Fourth grader Scab McNally has a real quandary on his hands. During a fishing expedition with his two best friends and new favorite doggy companion, golden retriever Joe, he's convinced that he glimpsed some kind of swamp creature. All Scab needs to do is get permission to go back out on Beeson's Lake with another fishing rod (and some special handcrafted dinosaur-spying inventions, of course!) and he'll be able to find proof. But before she'll let him back out on the water, Scab's mom insists that he pass the ...
Fourth grader Scab McNally has a real quandary on his hands. During a fishing expedition with his two best friends and new favorite doggy companion, golden retriever Joe, he's convinced that he glimpsed some kind of swamp creature. All Scab needs to do is get permission to go back out on Beeson's Lake with another fishing rod (and some special handcrafted dinosaur-spying inventions, of course!) and he'll be able to find proof. But before she'll let him back out on the water, Scab's mom insists that he pass the swimming class he's being forced to take with his "smart times ten" twin sister Isabelle. That means Scab has to master swimming in the super deep end of the pool, and Scab is NOT ready for that! So, it's back to his top secret lab to diagram some special schemes and plans for the occasion. Will any of them go awry? Well, it wouldn't be any fun if they didn't, would it?
Salvatore Wallingford McNally, nicknamed Scab, uses his scientific studies for an even more practical purpose than annoying his twin sister: getting out of his dreaded swimming lessons. He'd rather spend his early-morning hours relaxing with his fishing buddies than diving in the deep end, but his outlandish pranks threaten to derail his summer plans. When his elusive catch slips away, Scab concocts a plan to hook the dinosaur believed to be hiding in the lake. His fast-paced first-person narration features punchy one-liners and revels in revolting gags to propel the unlikely events, though nuanced characterization reveals some complexity as Scab struggles for his peers' acceptance. His flippant, comic voice resonates in his frequent journal lists. He outlines his quirkiest fears, including a phobia of the letter G. "I can't write it in cursive. My teacher Miss Sweetandsour says my G's are saggy. So are her ears." Paillot's angular drawings suit the characters's zany antics. The Secrets of a Lab Rat series serves up another chuckle-inducing helping with this second installment. (Fiction. 8-11)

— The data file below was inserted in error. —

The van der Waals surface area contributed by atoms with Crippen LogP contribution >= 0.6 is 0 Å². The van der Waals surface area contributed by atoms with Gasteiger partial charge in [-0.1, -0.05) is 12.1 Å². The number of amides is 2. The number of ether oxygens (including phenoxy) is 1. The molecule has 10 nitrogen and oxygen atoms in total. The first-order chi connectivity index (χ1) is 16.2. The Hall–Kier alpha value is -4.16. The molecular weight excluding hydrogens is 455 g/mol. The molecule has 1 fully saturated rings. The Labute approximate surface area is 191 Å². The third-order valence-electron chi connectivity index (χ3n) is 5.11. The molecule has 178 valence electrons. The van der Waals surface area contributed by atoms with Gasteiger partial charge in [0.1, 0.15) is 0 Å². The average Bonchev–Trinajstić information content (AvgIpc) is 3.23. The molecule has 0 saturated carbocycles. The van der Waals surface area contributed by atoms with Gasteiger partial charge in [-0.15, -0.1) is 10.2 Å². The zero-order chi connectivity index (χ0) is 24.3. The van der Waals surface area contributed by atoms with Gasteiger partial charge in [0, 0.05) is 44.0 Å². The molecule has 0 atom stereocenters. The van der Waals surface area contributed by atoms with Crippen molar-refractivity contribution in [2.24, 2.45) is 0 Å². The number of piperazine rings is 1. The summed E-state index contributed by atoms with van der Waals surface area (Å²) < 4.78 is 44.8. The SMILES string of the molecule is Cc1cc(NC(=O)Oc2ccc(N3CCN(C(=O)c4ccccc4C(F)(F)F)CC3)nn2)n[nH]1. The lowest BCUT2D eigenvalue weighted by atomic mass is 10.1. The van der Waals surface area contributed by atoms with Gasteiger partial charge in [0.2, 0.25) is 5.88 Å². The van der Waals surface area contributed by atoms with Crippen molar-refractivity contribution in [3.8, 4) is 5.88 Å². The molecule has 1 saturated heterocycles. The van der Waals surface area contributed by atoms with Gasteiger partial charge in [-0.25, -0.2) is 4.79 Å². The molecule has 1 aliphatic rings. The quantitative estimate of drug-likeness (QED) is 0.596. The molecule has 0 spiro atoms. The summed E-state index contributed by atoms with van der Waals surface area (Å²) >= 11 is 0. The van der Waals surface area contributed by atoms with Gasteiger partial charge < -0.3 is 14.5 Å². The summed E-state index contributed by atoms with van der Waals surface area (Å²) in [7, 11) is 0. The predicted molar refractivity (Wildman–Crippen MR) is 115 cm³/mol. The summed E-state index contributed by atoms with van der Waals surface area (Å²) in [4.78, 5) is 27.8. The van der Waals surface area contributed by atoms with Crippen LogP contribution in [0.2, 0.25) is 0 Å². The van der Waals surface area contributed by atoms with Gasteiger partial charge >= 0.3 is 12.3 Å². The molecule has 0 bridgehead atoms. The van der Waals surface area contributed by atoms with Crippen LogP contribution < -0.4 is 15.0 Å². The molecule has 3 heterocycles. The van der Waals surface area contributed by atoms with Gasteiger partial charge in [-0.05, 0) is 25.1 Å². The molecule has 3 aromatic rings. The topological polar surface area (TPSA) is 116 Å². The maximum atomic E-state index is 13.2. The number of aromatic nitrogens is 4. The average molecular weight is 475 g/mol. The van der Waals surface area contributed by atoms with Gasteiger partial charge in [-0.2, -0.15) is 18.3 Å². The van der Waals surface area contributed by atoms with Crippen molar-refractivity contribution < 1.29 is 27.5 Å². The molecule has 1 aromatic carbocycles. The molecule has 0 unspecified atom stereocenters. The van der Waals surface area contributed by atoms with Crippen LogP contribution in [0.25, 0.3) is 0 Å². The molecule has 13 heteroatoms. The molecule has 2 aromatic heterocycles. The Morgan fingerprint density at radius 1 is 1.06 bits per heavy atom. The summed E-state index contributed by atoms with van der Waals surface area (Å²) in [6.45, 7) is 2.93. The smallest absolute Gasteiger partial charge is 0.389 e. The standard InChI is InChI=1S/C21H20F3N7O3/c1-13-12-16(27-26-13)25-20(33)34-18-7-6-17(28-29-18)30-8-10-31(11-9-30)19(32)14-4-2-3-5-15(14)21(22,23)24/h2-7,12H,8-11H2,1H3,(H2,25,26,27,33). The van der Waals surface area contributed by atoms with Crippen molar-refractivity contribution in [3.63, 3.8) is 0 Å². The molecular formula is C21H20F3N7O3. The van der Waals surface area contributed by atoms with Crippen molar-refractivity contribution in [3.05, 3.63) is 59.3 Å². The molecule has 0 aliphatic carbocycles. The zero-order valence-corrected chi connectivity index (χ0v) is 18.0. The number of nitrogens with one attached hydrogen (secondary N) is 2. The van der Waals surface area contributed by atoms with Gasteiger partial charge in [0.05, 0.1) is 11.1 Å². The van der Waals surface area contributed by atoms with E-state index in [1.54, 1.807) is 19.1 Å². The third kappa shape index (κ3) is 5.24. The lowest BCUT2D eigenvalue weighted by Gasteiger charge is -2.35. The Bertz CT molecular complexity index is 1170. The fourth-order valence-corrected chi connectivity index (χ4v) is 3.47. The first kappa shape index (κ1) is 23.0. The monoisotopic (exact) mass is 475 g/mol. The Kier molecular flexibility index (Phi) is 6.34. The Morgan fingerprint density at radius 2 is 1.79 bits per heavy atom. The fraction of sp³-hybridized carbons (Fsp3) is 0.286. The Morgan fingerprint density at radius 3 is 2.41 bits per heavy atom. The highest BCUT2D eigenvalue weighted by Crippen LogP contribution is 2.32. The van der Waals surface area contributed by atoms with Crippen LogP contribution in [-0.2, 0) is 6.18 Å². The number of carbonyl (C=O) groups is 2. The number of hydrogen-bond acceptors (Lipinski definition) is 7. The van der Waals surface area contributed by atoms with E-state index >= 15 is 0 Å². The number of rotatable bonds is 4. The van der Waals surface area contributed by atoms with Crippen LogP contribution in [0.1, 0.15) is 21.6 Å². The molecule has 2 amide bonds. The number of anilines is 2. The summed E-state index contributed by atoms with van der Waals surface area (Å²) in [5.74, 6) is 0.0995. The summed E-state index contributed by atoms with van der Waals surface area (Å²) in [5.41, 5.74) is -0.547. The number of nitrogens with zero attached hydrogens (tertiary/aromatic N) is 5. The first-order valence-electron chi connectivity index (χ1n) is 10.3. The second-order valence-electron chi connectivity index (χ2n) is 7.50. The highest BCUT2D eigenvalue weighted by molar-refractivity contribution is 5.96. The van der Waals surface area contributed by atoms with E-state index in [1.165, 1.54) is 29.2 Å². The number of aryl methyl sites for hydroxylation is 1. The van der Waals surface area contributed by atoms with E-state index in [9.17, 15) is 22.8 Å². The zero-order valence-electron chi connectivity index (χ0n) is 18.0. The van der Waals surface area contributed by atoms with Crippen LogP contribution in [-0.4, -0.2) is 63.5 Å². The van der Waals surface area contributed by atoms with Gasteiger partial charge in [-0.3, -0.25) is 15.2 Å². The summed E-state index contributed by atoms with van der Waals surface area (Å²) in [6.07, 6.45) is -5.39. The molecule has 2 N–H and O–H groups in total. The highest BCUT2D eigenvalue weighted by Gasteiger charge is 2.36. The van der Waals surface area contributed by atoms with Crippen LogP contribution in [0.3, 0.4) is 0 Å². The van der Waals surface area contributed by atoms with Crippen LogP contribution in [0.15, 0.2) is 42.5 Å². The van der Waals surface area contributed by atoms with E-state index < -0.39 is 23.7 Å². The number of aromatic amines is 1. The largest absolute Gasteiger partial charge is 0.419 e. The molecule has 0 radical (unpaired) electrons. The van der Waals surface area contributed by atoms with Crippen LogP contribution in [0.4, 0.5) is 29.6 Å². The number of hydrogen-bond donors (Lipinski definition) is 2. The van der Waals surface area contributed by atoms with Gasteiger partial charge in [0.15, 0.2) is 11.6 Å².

- Jennie DeGenaro
Middle school boys usually look for books they can relate to, and this just happens to be the book they may be looking for. Scab McNally, the protagonist, has a twin sister, Isabelle, who is his nemesis. Scab is always getting into minor scrapes, while Isabelle appears to be perfect in every way. Although Scab is constantly in trouble, he remains the leader of his two best friends, not counting Joe, his dog. Scab thinks of himself as an inventor, however, his inventions never seem to work out. His last invention does not discover the dinosaur in Beeson's Lake as he expected, however, an object is found that appears of more value than an extinct dinosaur. Scab also learns something about himself that he did not know. Trudy Trueit has published more than forty titles for young readers. The illustrator, Jim Paillot, drew the humorous black-and-white drawings and can be found in Arizona with his wife, two children, dogs, hamsters, and lizard. Reviewer: Jennie DeGenaro
School Library Journal
Gr 3–5—Scab McNally is back in this laugh-out-loud volume. With high energy and ingenious ideas, the 10-year-old skates (just barely!) through one sticky situation after another. The plot focuses on a dinosaurlike creature he spots while fishing with his buddies, but nonstop goofiness, plot-related or not, is the real draw here. Cartoon drawings and plenty of sidebars full of Scab's secrets, tips, and other hilarious insider information break up the text. A solid step up from Captain Underpants.—Amanda Moss Struckmeyer, Middleton Public Library, WI
Trudi Trueit knew she’d found her life’s passion after writing (and directing) her first play in fourth grade. Since then, she’s been a newspaper journalist, television news reporter and anchor, media specialist, freelance writer, and is now a children’s book author. She has published more than forty fiction and nonfiction titles for young readers and lives near Seattle, Washington.